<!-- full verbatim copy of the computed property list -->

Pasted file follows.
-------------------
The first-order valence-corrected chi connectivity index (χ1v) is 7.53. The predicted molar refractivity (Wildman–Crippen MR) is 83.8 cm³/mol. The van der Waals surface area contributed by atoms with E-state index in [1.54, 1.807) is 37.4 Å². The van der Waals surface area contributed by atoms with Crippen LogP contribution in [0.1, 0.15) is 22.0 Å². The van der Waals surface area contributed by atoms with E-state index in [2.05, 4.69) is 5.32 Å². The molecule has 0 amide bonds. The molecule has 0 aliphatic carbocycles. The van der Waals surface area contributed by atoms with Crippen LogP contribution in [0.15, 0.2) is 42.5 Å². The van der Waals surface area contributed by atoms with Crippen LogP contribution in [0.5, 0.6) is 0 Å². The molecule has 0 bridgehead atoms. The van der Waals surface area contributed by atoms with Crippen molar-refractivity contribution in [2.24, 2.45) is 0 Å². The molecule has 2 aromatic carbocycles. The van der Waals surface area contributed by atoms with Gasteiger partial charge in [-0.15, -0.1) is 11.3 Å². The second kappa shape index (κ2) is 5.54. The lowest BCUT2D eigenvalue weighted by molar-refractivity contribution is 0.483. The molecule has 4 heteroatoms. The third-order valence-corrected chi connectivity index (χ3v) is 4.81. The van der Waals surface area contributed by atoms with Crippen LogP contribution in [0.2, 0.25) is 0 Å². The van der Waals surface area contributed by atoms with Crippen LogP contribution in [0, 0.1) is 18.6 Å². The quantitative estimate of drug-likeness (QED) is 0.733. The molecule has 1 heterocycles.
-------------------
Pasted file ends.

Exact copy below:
The first-order valence-corrected chi connectivity index (χ1v) is 7.53. The predicted molar refractivity (Wildman–Crippen MR) is 83.8 cm³/mol. The van der Waals surface area contributed by atoms with E-state index in [1.54, 1.807) is 37.4 Å². The van der Waals surface area contributed by atoms with Crippen LogP contribution in [0.1, 0.15) is 22.0 Å². The van der Waals surface area contributed by atoms with E-state index in [2.05, 4.69) is 5.32 Å². The molecule has 0 amide bonds. The molecule has 0 aliphatic carbocycles. The van der Waals surface area contributed by atoms with Crippen LogP contribution in [0.15, 0.2) is 42.5 Å². The van der Waals surface area contributed by atoms with Crippen LogP contribution in [0.5, 0.6) is 0 Å². The molecule has 0 bridgehead atoms. The van der Waals surface area contributed by atoms with Crippen molar-refractivity contribution in [2.24, 2.45) is 0 Å². The molecule has 2 aromatic carbocycles. The van der Waals surface area contributed by atoms with Gasteiger partial charge in [-0.15, -0.1) is 11.3 Å². The second kappa shape index (κ2) is 5.54. The lowest BCUT2D eigenvalue weighted by molar-refractivity contribution is 0.483. The molecule has 4 heteroatoms. The third-order valence-corrected chi connectivity index (χ3v) is 4.81. The van der Waals surface area contributed by atoms with Crippen LogP contribution in [0.2, 0.25) is 0 Å². The van der Waals surface area contributed by atoms with Crippen LogP contribution in [0, 0.1) is 18.6 Å². The quantitative estimate of drug-likeness (QED) is 0.733. The molecule has 1 heterocycles.